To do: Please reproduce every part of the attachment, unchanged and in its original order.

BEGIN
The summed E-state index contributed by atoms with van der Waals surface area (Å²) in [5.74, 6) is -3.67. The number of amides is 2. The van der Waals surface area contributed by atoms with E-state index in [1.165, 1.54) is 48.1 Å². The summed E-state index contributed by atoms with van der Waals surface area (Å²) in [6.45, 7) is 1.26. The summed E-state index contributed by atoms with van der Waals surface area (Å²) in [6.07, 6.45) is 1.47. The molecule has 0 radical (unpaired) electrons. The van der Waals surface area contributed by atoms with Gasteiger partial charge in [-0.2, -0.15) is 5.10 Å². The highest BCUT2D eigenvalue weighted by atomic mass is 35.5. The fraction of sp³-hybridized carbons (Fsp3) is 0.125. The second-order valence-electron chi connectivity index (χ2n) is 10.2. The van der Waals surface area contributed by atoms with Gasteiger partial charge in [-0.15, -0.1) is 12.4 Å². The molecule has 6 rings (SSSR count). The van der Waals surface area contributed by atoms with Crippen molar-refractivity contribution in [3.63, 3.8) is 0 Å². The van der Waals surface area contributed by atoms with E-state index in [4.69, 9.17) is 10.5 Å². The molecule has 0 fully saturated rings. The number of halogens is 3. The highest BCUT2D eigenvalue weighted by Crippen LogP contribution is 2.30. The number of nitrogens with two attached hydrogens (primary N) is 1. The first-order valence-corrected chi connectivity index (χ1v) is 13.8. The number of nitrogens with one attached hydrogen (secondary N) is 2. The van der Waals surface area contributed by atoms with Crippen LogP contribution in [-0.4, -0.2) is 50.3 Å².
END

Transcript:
The summed E-state index contributed by atoms with van der Waals surface area (Å²) in [5.74, 6) is -3.67. The number of amides is 2. The van der Waals surface area contributed by atoms with E-state index in [1.165, 1.54) is 48.1 Å². The summed E-state index contributed by atoms with van der Waals surface area (Å²) in [6.45, 7) is 1.26. The summed E-state index contributed by atoms with van der Waals surface area (Å²) in [6.07, 6.45) is 1.47. The molecule has 0 radical (unpaired) electrons. The van der Waals surface area contributed by atoms with Gasteiger partial charge in [-0.2, -0.15) is 5.10 Å². The highest BCUT2D eigenvalue weighted by atomic mass is 35.5. The fraction of sp³-hybridized carbons (Fsp3) is 0.125. The second-order valence-electron chi connectivity index (χ2n) is 10.2. The van der Waals surface area contributed by atoms with Gasteiger partial charge in [-0.15, -0.1) is 12.4 Å². The molecule has 6 rings (SSSR count). The van der Waals surface area contributed by atoms with Crippen molar-refractivity contribution in [3.63, 3.8) is 0 Å². The van der Waals surface area contributed by atoms with E-state index in [4.69, 9.17) is 10.5 Å². The molecule has 0 fully saturated rings. The number of halogens is 3. The highest BCUT2D eigenvalue weighted by Crippen LogP contribution is 2.30. The number of nitrogens with two attached hydrogens (primary N) is 1. The first-order valence-corrected chi connectivity index (χ1v) is 13.8. The number of nitrogens with one attached hydrogen (secondary N) is 2. The van der Waals surface area contributed by atoms with Crippen LogP contribution in [-0.4, -0.2) is 50.3 Å².